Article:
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Environmental Law
Wayne State University Law School
Hall, Noah Donald

Environmental Law Outline- Fall 2011- Professor Hall

Big Picture

Approaches to protect the environment

· Property rights: Nuisance Suits provide damages and injunctions against pollution

· Controls imposed by the government (direct regulation)

o Technology based

o Environmental quality based

· Market incentives to induce the private sector to behave a certain way

o Effluent fees

o Permit Trading

o Subsidies (to low polluters)

· Information requirements to educate the actors and public

Other Considerations

· Economic considerations

o Externalities

o Economic analysis: Cost – Benefit

· Ethical Considerations

o Protect Nature

o Protect future generations

o Environmental Justice – the 2dary effect of pollution disproportionately falls on low income and minorities

o Equity – Tragedy of the commons

The Tragedy of the Commons [28]

· Defined: The conflict of resources b/t individual interests and the common good (costs are not fully internalized on the user and thus the result is overuse)

· Solving the Tragedy: private property (Locke), auction, permits, taxing, first come first serve

· Goal: Reach a sustainable level of use

Common Law in Environmental Law

Tort Causes of Action

· Nuisance

o Standing

§ Private: An unreasonable interference with a person’s quiet use and enjoyment of his property. Specific injury to specific property owners (negligent or intentional)

§ Public: One’s conduct unreasonably interferes with a right common to the public. (usually intentional tort)

· Usually seek equitable relief only brought by a prosecutor, a citizen may have standing if P can show “special damage” distinct and more severe than the general public (thus making it a private nuisance)

§ Note: Look for a lack of causation – required to bring suit

o Relief the court awards for nuisance

§ Damages: Permanent damages: amount damaged (typically to restore/rehab the environment), also called Liability Rule (damages may be considered a license to pollute bc pollution is still allowed) as in Boomer (cement plant had high economic value so the ct did not want to shut it down, damages only awarded)

§ Equity: Injunction: (Property Rule – encourages negotiation and reaching the cost/benefit equilibrium)

· Main disadvantage: property owner could take advantage of negotiation and receive a windfall

· Balancing Test: The court balancing competing interests/hardships to determine if an injunction s/b granted Boomer (degree of damage to the P v the economic impact of stopping pollution)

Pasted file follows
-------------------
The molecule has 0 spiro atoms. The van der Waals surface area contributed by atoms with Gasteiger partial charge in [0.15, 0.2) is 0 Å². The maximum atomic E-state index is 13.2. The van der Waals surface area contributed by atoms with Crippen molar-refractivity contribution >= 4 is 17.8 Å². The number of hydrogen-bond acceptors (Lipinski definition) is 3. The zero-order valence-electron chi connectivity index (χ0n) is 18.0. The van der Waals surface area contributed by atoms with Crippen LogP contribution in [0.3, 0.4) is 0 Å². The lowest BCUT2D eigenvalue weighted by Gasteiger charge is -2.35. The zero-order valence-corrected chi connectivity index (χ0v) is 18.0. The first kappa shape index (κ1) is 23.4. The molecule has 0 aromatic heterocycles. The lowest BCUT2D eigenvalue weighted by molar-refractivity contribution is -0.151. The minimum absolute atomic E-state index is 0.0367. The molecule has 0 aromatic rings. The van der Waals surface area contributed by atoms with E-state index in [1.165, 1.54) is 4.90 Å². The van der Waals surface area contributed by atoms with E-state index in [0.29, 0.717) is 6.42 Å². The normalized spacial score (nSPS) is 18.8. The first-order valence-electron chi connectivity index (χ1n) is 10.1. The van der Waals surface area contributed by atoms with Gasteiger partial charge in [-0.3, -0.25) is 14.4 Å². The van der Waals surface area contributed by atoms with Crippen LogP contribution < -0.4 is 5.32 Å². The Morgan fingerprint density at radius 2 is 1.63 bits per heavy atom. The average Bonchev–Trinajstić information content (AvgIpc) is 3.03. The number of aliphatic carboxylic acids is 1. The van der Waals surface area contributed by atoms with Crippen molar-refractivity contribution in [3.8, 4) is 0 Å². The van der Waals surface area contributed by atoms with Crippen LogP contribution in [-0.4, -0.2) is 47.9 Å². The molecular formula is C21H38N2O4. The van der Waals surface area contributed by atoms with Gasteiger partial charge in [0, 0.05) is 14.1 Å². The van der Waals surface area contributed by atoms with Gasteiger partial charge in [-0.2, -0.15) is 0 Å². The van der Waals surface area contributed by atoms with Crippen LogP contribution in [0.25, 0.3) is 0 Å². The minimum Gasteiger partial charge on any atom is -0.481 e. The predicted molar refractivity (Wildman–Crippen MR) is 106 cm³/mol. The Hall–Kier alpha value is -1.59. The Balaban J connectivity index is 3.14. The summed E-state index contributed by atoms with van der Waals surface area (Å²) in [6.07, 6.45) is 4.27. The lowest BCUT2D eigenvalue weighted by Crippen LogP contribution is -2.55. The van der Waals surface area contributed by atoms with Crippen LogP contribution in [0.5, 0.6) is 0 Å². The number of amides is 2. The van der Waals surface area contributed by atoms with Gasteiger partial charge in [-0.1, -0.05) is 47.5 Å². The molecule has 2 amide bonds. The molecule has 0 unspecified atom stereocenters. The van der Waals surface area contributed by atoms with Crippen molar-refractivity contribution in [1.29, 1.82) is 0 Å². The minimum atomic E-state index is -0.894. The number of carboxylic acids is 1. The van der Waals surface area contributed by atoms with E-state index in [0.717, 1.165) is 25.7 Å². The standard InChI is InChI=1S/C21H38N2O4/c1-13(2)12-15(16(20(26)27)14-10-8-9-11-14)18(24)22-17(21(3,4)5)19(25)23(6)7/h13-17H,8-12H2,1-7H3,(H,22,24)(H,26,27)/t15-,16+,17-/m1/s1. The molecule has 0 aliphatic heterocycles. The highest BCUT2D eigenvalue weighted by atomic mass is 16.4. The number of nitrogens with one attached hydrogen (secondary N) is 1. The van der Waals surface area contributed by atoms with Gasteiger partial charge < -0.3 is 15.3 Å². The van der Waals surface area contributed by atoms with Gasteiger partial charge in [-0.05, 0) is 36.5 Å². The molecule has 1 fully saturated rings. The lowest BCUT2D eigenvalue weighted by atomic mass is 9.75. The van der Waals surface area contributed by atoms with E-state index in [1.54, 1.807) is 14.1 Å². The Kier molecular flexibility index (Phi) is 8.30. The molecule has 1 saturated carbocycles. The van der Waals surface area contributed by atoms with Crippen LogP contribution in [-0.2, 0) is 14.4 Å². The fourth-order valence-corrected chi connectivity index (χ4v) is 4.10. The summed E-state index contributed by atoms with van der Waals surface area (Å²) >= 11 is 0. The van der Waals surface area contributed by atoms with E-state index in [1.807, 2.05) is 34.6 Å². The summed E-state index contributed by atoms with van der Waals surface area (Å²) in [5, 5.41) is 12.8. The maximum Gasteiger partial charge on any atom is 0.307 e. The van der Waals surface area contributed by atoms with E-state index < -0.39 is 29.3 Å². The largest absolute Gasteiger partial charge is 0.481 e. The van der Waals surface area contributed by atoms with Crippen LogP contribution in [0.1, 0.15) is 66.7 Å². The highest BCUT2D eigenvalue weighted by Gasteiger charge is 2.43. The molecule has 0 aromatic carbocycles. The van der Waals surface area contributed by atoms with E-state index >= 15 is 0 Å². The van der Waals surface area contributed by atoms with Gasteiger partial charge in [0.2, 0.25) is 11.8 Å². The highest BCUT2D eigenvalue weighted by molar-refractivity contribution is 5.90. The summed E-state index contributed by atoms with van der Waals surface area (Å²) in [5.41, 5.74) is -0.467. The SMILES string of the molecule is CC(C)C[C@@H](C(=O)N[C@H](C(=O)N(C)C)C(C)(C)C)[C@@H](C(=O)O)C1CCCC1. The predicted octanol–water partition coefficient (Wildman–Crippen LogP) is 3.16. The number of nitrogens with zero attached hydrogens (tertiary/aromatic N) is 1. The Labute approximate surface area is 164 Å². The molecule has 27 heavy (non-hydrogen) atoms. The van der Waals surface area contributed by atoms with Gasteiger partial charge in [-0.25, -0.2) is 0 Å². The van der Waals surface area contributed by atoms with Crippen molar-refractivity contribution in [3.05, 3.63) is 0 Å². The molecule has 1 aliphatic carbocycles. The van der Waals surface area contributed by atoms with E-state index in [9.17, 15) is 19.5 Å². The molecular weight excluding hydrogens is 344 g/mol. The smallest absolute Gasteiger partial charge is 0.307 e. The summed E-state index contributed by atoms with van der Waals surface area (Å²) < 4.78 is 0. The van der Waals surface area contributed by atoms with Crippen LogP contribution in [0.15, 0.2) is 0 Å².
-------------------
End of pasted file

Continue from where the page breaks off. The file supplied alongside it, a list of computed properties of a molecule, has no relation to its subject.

· Reverse Injunction: D polluter is enjoined, but P citizen must pay damages (usually bc they came to the nuisance) Del Webb – this is a rare result but a consideration if there is a coming to the niusance

§ No Remedy

o Exception: right to farm legislation prohibits damages and injunctions for nuisance against farms

· Trespass: unlawful interference with one’s property which have resulted in pollutants entering another’s property

· Negligence: Failure to use reasonable care under the circumstances (recovery for physical injury only)

· Strict Liability: Regardless of negligence or fault – Ultra-hazardous activity and product liability

· Toxic Torts see supra

· Note: Look for a lack of causation – required to bring suit

Defenses in Torts Suits [146]

Statute of Limitations – right to maintain an action exists as long as the nuisance exists

Lack of standing

Due process property rights (not on exam)

Permit Defense: The government has given the polluter ‘permission’ to pollute

Joint and Several – Big problem on environmental cases – Who do you sue?

State of the art Defense: negligence not an issue with

Countersuit by the offender to scare others from continuing to sue [libel, defamation, etc.]

Coming to the nuisance

Preemption by a federal regulatory scheme

Special Challenges of Toxic Tort Litigation

· Defined: Exposures to toxic substances that cause harm to human health

o Elements: Causation + Injury

· Causation of the injury is the main contention in Toxic Tort Litigation

o Scientific evidence need not be known with certainty (just preponderance) to prove causation

o P has the burden to show that the D’s pollution caused the injury or damage by preponderance of the evidence – cause in fact (preponderance is a more likely than not standard) Donaldson

§ (1) Linkage b/t exposure and disease,

· Inferring relative risk is one factor in determining causation Celotex

§ (2) that defendant is the source of exposure, AND

§ (3) that the exposure was of a magnitude sufficient to be consistent with the P’s proof of linkage [frequency, regularity, proximity]

o Negligence suits require proximate causation [cause in fact AND legal cause] Donaldson p231